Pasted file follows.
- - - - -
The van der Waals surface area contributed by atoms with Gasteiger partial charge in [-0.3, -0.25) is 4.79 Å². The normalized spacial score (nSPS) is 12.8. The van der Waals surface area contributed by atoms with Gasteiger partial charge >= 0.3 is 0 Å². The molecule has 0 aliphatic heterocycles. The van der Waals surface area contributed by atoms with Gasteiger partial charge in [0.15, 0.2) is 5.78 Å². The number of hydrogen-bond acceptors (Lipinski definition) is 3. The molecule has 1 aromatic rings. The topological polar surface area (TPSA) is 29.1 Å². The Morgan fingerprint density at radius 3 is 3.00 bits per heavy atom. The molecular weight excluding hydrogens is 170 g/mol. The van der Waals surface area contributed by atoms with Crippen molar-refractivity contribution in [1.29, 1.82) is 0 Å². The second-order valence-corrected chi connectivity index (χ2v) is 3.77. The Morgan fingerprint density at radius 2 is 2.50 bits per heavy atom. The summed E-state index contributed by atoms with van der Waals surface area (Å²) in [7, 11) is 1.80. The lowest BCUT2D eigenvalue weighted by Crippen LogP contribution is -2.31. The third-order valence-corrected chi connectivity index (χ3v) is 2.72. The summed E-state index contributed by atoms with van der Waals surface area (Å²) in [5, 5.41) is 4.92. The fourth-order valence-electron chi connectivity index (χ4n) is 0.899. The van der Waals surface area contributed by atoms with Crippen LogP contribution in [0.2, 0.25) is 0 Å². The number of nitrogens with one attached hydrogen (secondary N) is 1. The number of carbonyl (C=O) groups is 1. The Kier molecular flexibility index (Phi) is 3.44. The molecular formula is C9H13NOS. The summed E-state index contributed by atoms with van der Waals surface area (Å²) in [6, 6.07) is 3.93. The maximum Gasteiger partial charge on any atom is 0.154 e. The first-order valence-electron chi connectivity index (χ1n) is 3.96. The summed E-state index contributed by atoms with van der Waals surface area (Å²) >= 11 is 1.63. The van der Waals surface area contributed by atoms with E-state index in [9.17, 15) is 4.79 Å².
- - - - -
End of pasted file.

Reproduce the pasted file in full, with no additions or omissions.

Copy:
The van der Waals surface area contributed by atoms with Gasteiger partial charge in [-0.3, -0.25) is 4.79 Å². The normalized spacial score (nSPS) is 12.8. The van der Waals surface area contributed by atoms with Gasteiger partial charge >= 0.3 is 0 Å². The molecule has 0 aliphatic heterocycles. The van der Waals surface area contributed by atoms with Gasteiger partial charge in [0.15, 0.2) is 5.78 Å². The number of hydrogen-bond acceptors (Lipinski definition) is 3. The molecule has 1 aromatic rings. The topological polar surface area (TPSA) is 29.1 Å². The Morgan fingerprint density at radius 3 is 3.00 bits per heavy atom. The molecular weight excluding hydrogens is 170 g/mol. The van der Waals surface area contributed by atoms with Crippen molar-refractivity contribution in [1.29, 1.82) is 0 Å². The second-order valence-corrected chi connectivity index (χ2v) is 3.77. The Morgan fingerprint density at radius 2 is 2.50 bits per heavy atom. The summed E-state index contributed by atoms with van der Waals surface area (Å²) in [7, 11) is 1.80. The lowest BCUT2D eigenvalue weighted by Crippen LogP contribution is -2.31. The third-order valence-corrected chi connectivity index (χ3v) is 2.72. The summed E-state index contributed by atoms with van der Waals surface area (Å²) in [5, 5.41) is 4.92. The fourth-order valence-electron chi connectivity index (χ4n) is 0.899. The van der Waals surface area contributed by atoms with Crippen LogP contribution in [0.2, 0.25) is 0 Å². The number of nitrogens with one attached hydrogen (secondary N) is 1. The number of carbonyl (C=O) groups is 1. The Kier molecular flexibility index (Phi) is 3.44. The molecular formula is C9H13NOS. The summed E-state index contributed by atoms with van der Waals surface area (Å²) in [6, 6.07) is 3.93. The maximum Gasteiger partial charge on any atom is 0.154 e. The first-order valence-electron chi connectivity index (χ1n) is 3.96. The summed E-state index contributed by atoms with van der Waals surface area (Å²) >= 11 is 1.63. The van der Waals surface area contributed by atoms with E-state index in [9.17, 15) is 4.79 Å².